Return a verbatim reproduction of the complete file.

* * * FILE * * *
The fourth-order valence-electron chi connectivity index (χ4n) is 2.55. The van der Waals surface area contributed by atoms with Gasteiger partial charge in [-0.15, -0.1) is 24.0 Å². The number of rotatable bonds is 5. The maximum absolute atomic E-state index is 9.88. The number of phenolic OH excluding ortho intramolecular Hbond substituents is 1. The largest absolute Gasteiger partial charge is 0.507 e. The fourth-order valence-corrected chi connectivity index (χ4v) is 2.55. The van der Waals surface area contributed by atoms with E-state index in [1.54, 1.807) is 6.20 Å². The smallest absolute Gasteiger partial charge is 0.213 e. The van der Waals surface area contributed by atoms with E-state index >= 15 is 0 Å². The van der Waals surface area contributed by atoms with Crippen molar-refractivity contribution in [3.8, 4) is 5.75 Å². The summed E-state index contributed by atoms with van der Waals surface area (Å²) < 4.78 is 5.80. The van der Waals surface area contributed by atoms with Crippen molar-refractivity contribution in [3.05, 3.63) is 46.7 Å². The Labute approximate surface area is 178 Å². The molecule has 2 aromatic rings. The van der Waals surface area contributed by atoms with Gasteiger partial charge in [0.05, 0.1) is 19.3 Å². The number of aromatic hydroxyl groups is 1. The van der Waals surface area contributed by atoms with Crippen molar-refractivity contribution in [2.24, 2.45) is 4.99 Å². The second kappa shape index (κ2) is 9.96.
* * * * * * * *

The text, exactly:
The fourth-order valence-electron chi connectivity index (χ4n) is 2.55. The van der Waals surface area contributed by atoms with Gasteiger partial charge in [-0.15, -0.1) is 24.0 Å². The number of rotatable bonds is 5. The maximum absolute atomic E-state index is 9.88. The number of phenolic OH excluding ortho intramolecular Hbond substituents is 1. The largest absolute Gasteiger partial charge is 0.507 e. The fourth-order valence-corrected chi connectivity index (χ4v) is 2.55. The van der Waals surface area contributed by atoms with E-state index in [1.54, 1.807) is 6.20 Å². The smallest absolute Gasteiger partial charge is 0.213 e. The van der Waals surface area contributed by atoms with E-state index >= 15 is 0 Å². The van der Waals surface area contributed by atoms with Crippen molar-refractivity contribution in [3.8, 4) is 5.75 Å². The summed E-state index contributed by atoms with van der Waals surface area (Å²) < 4.78 is 5.80. The van der Waals surface area contributed by atoms with Crippen molar-refractivity contribution in [3.05, 3.63) is 46.7 Å². The Labute approximate surface area is 178 Å². The molecule has 2 aromatic rings. The van der Waals surface area contributed by atoms with Gasteiger partial charge in [0.05, 0.1) is 19.3 Å². The number of aromatic hydroxyl groups is 1. The van der Waals surface area contributed by atoms with Crippen molar-refractivity contribution in [2.24, 2.45) is 4.99 Å². The second kappa shape index (κ2) is 9.96.